What is Neurofeedback?
Neurofeedback (NFB), also known as Biofeedback, is a therapy technique that trains the brain to learn more efficiently. During the session the client is presented with real second-to-second feedback on their brainwave activity (EEG). While playing games on a computer the client receives information about the EEG (electroencephalogram) patterns they are producing at any moment. This occurs by placing sensors, which measure EEG activity, on the scalp and ears. The client receives a reward when they produce activity which would be supportive of the outcome they are trying to achieve, such as better focus and concentration. Since the feedback that the client is receiving is almost instantaneous, through training it is possible for the client to influence and change the EEG patterns they produce. This is known as operant conditioning. Since the EEG fluctuates it is possible over time to retrain the brain to produce EEG patterns that support learning, concentration and sustained attention.
What to expect during a neurofeedback session
A typical neurofeedback session requires 2-3 minutes setup and between 30 – 60 minutes of training, depending on age. At Optimal Learning Centre this therapy is often combined with other programs such as the clinical aspect of Samonas Sound Therapy (Bone Conduction), therefore each session can run for up to one and half hours.
During the setup three sensors are placed on the scalp. The client is instructed to follow a computer game where they are required to focus on certain aspects. When the brain produces an EEG pattern that would be more supportive of the outcome they are trying to achieve (for example increased attention, concentration, or reduced stress), the video game produces visual and auditory rewards. Over time this trains the brain to produce EEG patterns that are closer to the desired outcome.
Prior to Neurofeedback training, testing needs to be conducted to see if this therapy would be potentially beneficial to the client, and to determine which frequencies need to be targeted and what location of the brain needs to be trained. Please note there is no electrical current being put into the brain; the sensors only record the brain wave activity. At Optimal Learning Centre there are two tests we peform to determine if Neurofeedback would be the correct program for an individual. These are the TOVA test and the qEEG (Quantified Electroencephalogram).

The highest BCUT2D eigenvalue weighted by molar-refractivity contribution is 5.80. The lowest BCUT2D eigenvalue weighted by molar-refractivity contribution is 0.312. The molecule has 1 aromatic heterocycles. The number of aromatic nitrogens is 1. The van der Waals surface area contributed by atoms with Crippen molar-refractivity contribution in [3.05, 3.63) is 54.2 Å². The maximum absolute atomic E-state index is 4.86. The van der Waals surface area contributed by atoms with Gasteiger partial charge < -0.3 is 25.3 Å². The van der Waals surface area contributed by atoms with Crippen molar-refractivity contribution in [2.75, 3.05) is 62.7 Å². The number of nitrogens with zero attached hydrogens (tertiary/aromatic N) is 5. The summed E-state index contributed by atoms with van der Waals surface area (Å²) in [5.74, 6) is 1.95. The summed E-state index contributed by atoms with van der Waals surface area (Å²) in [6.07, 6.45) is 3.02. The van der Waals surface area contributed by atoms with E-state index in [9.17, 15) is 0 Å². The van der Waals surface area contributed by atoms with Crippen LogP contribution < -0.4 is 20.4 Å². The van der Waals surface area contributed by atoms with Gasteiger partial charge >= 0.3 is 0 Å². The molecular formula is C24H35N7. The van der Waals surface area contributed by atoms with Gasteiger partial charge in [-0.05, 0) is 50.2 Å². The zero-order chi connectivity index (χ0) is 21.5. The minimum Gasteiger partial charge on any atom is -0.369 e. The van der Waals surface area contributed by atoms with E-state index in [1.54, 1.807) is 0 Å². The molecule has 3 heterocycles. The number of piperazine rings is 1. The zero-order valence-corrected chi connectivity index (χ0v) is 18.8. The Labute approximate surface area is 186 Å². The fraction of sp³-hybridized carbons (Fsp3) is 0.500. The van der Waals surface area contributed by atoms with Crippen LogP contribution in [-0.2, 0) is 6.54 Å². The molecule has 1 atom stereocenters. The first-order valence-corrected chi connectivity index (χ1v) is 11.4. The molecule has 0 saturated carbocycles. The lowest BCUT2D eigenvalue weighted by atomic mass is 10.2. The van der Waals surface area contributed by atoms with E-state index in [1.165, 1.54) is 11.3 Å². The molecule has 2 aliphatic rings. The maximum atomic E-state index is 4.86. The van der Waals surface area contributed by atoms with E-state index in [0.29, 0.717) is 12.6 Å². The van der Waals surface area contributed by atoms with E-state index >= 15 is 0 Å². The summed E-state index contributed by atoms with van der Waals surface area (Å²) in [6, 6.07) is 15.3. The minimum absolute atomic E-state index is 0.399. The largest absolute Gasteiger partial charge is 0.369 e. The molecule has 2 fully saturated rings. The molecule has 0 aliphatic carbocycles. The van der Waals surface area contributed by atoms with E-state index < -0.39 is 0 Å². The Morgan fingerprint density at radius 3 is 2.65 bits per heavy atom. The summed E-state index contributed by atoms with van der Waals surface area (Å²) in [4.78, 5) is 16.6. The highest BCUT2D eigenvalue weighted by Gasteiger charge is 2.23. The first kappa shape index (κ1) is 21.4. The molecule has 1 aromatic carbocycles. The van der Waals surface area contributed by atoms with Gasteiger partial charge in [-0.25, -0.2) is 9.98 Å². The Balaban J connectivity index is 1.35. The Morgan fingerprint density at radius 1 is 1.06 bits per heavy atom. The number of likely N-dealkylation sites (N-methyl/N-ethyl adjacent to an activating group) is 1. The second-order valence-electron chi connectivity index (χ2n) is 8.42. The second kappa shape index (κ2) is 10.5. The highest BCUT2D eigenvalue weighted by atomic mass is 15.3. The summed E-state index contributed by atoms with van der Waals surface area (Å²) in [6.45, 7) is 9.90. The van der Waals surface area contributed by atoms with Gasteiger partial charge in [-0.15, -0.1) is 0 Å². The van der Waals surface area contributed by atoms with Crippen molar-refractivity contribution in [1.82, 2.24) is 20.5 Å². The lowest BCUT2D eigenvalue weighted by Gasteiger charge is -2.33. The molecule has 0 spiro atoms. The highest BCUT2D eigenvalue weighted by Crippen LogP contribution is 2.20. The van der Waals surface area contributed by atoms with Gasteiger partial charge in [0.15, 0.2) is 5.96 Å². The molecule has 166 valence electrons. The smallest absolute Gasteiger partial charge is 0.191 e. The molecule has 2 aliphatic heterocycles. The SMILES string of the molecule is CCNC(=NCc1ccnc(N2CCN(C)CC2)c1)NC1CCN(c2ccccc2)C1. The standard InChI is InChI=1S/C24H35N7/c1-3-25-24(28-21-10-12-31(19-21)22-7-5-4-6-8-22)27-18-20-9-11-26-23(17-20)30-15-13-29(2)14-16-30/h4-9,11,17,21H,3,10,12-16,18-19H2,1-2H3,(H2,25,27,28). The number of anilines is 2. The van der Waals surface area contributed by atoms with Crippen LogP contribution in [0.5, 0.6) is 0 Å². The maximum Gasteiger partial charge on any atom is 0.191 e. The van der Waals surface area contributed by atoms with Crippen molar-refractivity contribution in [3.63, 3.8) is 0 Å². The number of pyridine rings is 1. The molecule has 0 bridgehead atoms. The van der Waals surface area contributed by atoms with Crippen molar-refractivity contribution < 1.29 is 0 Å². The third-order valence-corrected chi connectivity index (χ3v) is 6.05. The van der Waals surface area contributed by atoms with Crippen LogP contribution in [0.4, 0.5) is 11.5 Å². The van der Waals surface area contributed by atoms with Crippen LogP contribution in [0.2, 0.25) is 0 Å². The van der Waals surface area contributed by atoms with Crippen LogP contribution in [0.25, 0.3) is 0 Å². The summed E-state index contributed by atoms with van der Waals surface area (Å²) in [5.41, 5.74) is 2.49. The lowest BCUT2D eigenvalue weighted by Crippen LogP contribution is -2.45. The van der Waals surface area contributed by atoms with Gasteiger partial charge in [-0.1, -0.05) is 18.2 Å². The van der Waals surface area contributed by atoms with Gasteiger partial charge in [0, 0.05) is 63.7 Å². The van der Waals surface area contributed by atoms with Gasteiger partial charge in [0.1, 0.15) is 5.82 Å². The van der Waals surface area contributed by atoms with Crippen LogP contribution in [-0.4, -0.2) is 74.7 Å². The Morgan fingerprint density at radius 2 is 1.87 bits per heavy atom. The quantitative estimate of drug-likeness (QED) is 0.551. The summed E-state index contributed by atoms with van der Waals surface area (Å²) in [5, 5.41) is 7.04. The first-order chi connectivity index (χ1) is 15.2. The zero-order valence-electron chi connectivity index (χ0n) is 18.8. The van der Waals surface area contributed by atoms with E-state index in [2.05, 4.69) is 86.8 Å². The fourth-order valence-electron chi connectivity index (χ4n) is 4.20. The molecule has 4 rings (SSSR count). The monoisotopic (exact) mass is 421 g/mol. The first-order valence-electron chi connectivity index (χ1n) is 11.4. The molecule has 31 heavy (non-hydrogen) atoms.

qEEG stands for Quantitative Electroencephalogram. It is a non-invasive reading of cortical electrical activity of the brain or “brainwaves”. For a qEEG assessment a cap is placed onto the clients head. This cap contains a number of sensors that measure the electrical activity from various regions of the cortex of the brain.
Test of Variables of Attention or T.O.V.A.
The TOVA is an objective, neuropsychological test that measures a person’s sustained and selective attention. The TOVA is the most widely used objective measure of attention in the world, and is considered “the Gold Standard among measures of its type” – Leark, R. A., Greenberg, L. K., Kindschi, C. L., Dupuy, T. R., & Hughes, S. J. (2007).
Over 150 studies have utilised the TOVA test to measure attention in people with attention disorders. The TOVA is a 22 minute test that compares the results of the client to a standardised database. The TOVA test measures 8 different variables, all important in attention:
Response Time Variability: A time measurement of how consistently the microswitch is pressed.
Response Time: A time measurement of how fast or slow information is processed and responded to.
d’ Signal Detection: A time measurement of how fast performance drops.
Commission Errors: A measure of impulsivity: how many times the non-target is pressed.
Omission Errors: A measure of inattention: how many times the target is not pressed.
Post-Commission Response Time: A time measurement of how fast or slow a response is after a commission error.
Multiple Responses: A measure of how many times the button is pressed repeatedly (indicator of other problems).
Anticipatory Responses: A time measurement how often a person is guessing rather than responding.
Because the results are compared to specific age groups it can be easily determine how extensive concentration problems are and what areas tend to be most affected.
Neurofeedback and TOVA
A study of 1,089 ADHD clients showed that Neurofeedback training of Beta waves and sensorimotor training (SMR) led to significant improvements in impulse control and attentiveness. The significant positive changes were measured by the TOVA. – Kaiser and Othmer (2000).